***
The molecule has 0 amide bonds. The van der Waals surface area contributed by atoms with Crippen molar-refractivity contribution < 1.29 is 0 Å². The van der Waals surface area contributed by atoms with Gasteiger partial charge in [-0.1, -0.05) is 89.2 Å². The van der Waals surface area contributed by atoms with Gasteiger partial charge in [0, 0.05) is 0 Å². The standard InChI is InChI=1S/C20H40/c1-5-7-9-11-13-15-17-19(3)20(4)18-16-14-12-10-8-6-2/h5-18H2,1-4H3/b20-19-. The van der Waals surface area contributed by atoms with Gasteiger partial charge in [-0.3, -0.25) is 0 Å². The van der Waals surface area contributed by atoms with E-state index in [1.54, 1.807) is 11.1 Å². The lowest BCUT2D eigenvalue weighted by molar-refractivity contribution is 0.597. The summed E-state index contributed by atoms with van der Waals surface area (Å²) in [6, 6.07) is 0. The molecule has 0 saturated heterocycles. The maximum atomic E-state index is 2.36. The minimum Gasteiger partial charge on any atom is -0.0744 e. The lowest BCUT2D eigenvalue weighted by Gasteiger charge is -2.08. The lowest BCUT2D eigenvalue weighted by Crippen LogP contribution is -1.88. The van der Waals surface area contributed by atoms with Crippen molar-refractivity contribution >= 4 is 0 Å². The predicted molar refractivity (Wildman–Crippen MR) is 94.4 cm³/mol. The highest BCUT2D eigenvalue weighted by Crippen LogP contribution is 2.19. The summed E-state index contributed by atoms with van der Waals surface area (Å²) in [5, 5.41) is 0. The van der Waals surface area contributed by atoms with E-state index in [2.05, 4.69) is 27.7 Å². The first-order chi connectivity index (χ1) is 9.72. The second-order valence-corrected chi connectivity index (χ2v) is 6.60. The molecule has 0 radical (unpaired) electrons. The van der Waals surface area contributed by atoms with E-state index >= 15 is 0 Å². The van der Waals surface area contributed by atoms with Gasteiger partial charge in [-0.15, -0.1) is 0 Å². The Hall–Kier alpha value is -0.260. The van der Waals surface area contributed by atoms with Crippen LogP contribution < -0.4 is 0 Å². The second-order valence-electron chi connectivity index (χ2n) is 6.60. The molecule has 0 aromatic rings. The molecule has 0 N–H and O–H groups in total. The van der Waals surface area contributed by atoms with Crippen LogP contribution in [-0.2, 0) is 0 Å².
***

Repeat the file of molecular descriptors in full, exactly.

The molecule has 0 amide bonds. The van der Waals surface area contributed by atoms with Crippen molar-refractivity contribution < 1.29 is 0 Å². The van der Waals surface area contributed by atoms with Gasteiger partial charge in [-0.1, -0.05) is 89.2 Å². The van der Waals surface area contributed by atoms with Gasteiger partial charge in [0, 0.05) is 0 Å². The standard InChI is InChI=1S/C20H40/c1-5-7-9-11-13-15-17-19(3)20(4)18-16-14-12-10-8-6-2/h5-18H2,1-4H3/b20-19-. The van der Waals surface area contributed by atoms with Gasteiger partial charge in [-0.3, -0.25) is 0 Å². The van der Waals surface area contributed by atoms with E-state index in [1.54, 1.807) is 11.1 Å². The lowest BCUT2D eigenvalue weighted by molar-refractivity contribution is 0.597. The summed E-state index contributed by atoms with van der Waals surface area (Å²) in [6, 6.07) is 0. The molecule has 0 saturated heterocycles. The maximum atomic E-state index is 2.36. The minimum Gasteiger partial charge on any atom is -0.0744 e. The lowest BCUT2D eigenvalue weighted by Gasteiger charge is -2.08. The lowest BCUT2D eigenvalue weighted by Crippen LogP contribution is -1.88. The van der Waals surface area contributed by atoms with Crippen molar-refractivity contribution >= 4 is 0 Å². The predicted molar refractivity (Wildman–Crippen MR) is 94.4 cm³/mol. The highest BCUT2D eigenvalue weighted by Crippen LogP contribution is 2.19. The summed E-state index contributed by atoms with van der Waals surface area (Å²) in [5, 5.41) is 0. The van der Waals surface area contributed by atoms with E-state index in [2.05, 4.69) is 27.7 Å². The first-order chi connectivity index (χ1) is 9.72. The second-order valence-corrected chi connectivity index (χ2v) is 6.60. The molecule has 0 radical (unpaired) electrons. The van der Waals surface area contributed by atoms with E-state index >= 15 is 0 Å². The van der Waals surface area contributed by atoms with Gasteiger partial charge in [-0.15, -0.1) is 0 Å². The Hall–Kier alpha value is -0.260. The van der Waals surface area contributed by atoms with Crippen LogP contribution < -0.4 is 0 Å². The second-order valence-electron chi connectivity index (χ2n) is 6.60. The molecule has 0 aromatic rings. The molecule has 0 N–H and O–H groups in total. The van der Waals surface area contributed by atoms with Crippen LogP contribution in [-0.2, 0) is 0 Å².